Snell & Wilmer
Legal Alert

July 23, 2015

Wage and Hour Division Targets Independent Contractors
by John Lomax

Last week, the U.S. Department of Labor’s Wage and Hour Division released an Administrator’s Interpretation providing guidance on the misclassification of workers as independent contractors. The guidance sets forth a comprehensive assessment of how employers and courts should interpret the Fair Labor Standards Act (FLSA) – which governs overtime and minimum wage standards – in determining whether workers are employees or independent contractors. While demand-economy workers and companies are not mentioned by name, the guidance tackles many of the arguments that have been advanced recently to justify the use of independent contractors. The Interpretation stresses two key points: i) the FLSA’s economic realities test governs the analysis and focuses on whether the worker is economically dependent on the employer or is in business for him or herself; and ii) while several factors may be considered in making that determination, “no one factor (particularly the control factor) is determinative of whether a worker is an employee.”

Companies that use independent contractors should review their agreements, the nature of their relationships and the evolving law in this area to ensure their continued use is warranted. Companies can defend their model or consider whether to change the model. Unfortunately, the Interpretation offers no guidance on how companies using independent contractors can convert them to employee status. That is one of the more challenging issues with companies that begin with one model and then later have to evaluate how to change to an employee model. Employers can and have changed models and converted workers, but they must be cognizant of the risks associated with that process.

The Interpretation uses examples and discusses cases where the use of independent contractors has been challenged in recent years. Those include home health services, janitorial services, construction and cable installers. To anyone following Wage and Hour’s efforts in this area, it references some of the targeted industries. Other industries using independent contractors, like transportation companies – think Uber – are not mentioned. The question of whether a worker is an employee or independent contractor is not often as easily disposed of as the Interpretation suggests. In part, the challenges of properly classifying workers stem from the various laws and federal and state agencies implicated by the classification. For example, the IRS has its own test for determining whether a worker is an employee or independent contractor, and each state makes those determinations for purposes of determining whether a company has to provide workers’ compensation insurance coverage or pay unemployment taxes on the worker. States often rely on a common law control test in making those determinations. A benefit of the guidance is we now have recent guidance from Wage and Hour on how it evaluates whether a worker is properly classified.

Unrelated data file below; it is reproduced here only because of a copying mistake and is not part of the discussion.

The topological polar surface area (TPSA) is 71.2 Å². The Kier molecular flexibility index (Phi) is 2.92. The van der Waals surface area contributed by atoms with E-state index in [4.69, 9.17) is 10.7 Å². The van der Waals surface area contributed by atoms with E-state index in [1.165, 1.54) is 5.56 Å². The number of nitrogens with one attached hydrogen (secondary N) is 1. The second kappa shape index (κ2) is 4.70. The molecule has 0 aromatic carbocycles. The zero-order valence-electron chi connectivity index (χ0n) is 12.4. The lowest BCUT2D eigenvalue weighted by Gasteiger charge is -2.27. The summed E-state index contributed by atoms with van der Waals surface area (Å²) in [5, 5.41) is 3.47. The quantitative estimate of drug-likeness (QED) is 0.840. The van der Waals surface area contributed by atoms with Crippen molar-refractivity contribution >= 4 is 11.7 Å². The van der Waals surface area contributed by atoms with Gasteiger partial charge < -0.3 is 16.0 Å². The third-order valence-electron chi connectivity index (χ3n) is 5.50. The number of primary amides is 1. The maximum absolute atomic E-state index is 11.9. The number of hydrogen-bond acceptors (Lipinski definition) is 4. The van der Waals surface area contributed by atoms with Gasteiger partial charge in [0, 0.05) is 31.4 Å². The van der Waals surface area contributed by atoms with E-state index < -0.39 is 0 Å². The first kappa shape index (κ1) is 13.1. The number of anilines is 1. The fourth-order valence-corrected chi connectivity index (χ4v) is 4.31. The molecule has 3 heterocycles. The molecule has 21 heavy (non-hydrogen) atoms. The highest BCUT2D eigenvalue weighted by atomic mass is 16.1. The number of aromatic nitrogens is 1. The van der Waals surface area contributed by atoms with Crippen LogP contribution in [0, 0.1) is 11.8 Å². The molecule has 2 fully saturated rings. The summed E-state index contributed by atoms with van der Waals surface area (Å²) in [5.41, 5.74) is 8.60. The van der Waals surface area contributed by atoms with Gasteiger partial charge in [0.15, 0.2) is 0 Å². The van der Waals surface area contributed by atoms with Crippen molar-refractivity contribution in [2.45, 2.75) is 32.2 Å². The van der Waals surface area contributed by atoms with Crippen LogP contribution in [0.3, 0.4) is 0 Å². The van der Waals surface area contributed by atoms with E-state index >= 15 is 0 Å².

Among the major points of the guidance are:

  • The FLSA’s definition of “employ” is broadly defined as “to suffer or permit to work,” and that standard encompasses a worker who is dependent on the entity for work.
  • Whether the company or worker “controls” the means and manner of production is but one of many factors and should not be given undue weight.
  • Workers who perform the integral work of the alleged employer are more likely to be employees, and such work can be integral to the employer’s business even if performed away from the employer’s place of work.
  • Does the worker’s managerial skill affect his or her profit and loss? The worker’s ability to work more hours and the amount of work available from the employer has nothing to do with the worker’s managerial skill, according to Wage and Hour.
  • Compare the relative investment the worker makes to the investment the company makes; if the investment is relatively minor, that suggests the worker may be economically dependent on the employer, and thus, an employee.
  • Permanency or indefiniteness in the worker’s relationship with the employer suggests dependence and status as an employee.

Bottom line, in the eyes of the Wage and Hour Division, independent contractors who work for a single organization and cannot demonstrate they are in business for themselves should be treated as employees entitled to the minimum wage and overtime protections.




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